# Stella

Stella refers to the PoW type like we say that Bitcoin is Sha256, or Litecoin is Scrypt. In the case of Riecoin, it does not actually refer to the actual algorithm used by miners, but rather to what they are trying to find, prime constellations. Old implementations may also have referred Stella as "PrimesR".

## Riecoin PoW

As a reminder, a prime constellation of length $k$ is a sequence of $k$ prime numbers $(n_{1},n_{2},...,n_{k})$ , $n_{1} , such that the diameter $n_{k}-n_{1}$ , is in some sense the least possible.

The important parameters are:

• The constellation length $k$ : 7 (5 in Testnet);
• The Difficulty $D$ , which correspond to the size of the prime numbers, which is about $2^{D}$ .

While looking for them, miners first generate candidates at a rate of $c$ candidates/s. Then they check if the candidates are prime constellations. In practice, it can be stated that every of these candidates have a probability ${\frac {1}{r}}$ to be a prime number, ${\frac {1}{r^{2}}}$ to be a 2-tuples, etc. $r$ is the ratio of the rate of found $i$ to $(i+1)$ -tuples for $i\in \{0;1;...;k-1\}$ (a candidate whose $n_{1}$ is not prime is a 0-tuple). It does not depend on the $i$ but is proportional to the Difficulty, and may also change depending on the miner settings.

In other words, the occurrences of $i$ -tuples can be modeled as a Poisson Process of intensity ${\frac {1}{r^{i}}}$ .

## Solo mining

### Process

The mining process in solo mining is straightforward. A miner will generate the candidates, that check if $n_{1}$ is prime. If not, the miner discards the candidate and checks the next one, else it continues and check if $n_{2}$ , and so on. If the $n_{i}$ is prime for all the $i$ , a prime constellation was found and a block can be submitted to the Riecoin network.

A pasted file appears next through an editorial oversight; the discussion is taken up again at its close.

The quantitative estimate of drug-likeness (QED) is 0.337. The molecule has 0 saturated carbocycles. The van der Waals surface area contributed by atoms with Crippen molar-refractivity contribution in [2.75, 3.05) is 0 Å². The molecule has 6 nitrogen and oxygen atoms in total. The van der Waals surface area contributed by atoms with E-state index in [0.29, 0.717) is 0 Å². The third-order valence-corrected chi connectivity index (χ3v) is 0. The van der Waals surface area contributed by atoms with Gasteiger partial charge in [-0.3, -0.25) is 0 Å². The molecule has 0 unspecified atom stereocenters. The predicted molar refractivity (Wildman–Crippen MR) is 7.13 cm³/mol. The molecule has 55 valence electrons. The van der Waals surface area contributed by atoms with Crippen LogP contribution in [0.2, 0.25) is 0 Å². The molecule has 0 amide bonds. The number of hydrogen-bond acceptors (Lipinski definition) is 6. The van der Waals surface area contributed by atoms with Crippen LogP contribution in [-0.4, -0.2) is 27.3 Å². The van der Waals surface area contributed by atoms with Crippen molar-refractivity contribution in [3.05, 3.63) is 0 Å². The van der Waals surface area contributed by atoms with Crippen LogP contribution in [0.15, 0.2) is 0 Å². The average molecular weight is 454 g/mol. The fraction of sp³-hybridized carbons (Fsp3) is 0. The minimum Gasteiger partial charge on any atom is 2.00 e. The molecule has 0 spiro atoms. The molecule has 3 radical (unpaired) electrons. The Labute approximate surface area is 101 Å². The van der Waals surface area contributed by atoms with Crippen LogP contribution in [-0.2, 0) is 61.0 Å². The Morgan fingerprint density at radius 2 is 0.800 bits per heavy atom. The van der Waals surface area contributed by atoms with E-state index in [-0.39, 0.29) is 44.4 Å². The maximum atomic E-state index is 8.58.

### Earnings estimation

Computing the earnings only requires $c$ and $r$ , which can be obtained easily: count the number of candidates and prime numbers (in the sense how many times $n_{1}$ was prime) found during some time and do elementary arithmetics.

${\frac {c}{r^{k}}}$ gives a good estimation of the block rate (in blocks/second), so $86400{\frac {c}{r^{k}}}$ will give the average blocks found every day. Multiplying this by the block reward (currently 25 RIC) will yield the earnings in RIC/day.

${\frac {r^{k}}{c}}$ gives the average time to find a block in seconds, and a miner will have 50% chance to find a block within $\log(2){\frac {r^{k}}{c}}$ .

### Normalization

One issue with just having a block rate is that it cannot be used if the difficulty varies. For the same mining power, if $D$ increases, $c$ will be lower and $r$ higher, and there will be less blocks found (but because there is more mining power in the network, the network's average time between blocks will remain the same).

To handle this, these two assumptions can be used:

• $r$ is proportional to $D$ , which is close to the reality;
• $c$ is proportional to $D^{2.3}$ . In reality, the power is something around 2.2-2.6, increasing when $D$ is higher, but it is not easy to derive a precise formula for this so we are just taking 2.3, which also corresponds to current difficulties.

Using them allows to normalize various metrics. For example, $({\frac {D}{D'}})^{k+2.3}{\frac {c}{r^{k}}}$ gives a good estimation of the block rate for a reference difficulty $D'$ using the candidates/s and ratio metrics at difficulty $D$ . Or, $({\frac {D}{D'}})^{2.3}c$ estimates the candidates/s as if we were mining at difficulty $D'$ from metrics for $D$ .

The Riecoin Core's getnetworkminingpower command uses $D'=600$ to provide a normalized number that corresponds to how many times the current network's mining power is larger than the power needed to find a block of difficulty 600 every 150 s.

## Pooled mining

### Shares

In pooled mining, the point is to avoid very long periods between blocks for a miner by making them find and submit shares instead. The conditions to meet for a share are much weaker versions of the ones for a block, so finding shares is much easier, but one of them will eventually also be a block. Pools then reward miners based on the submitted shares.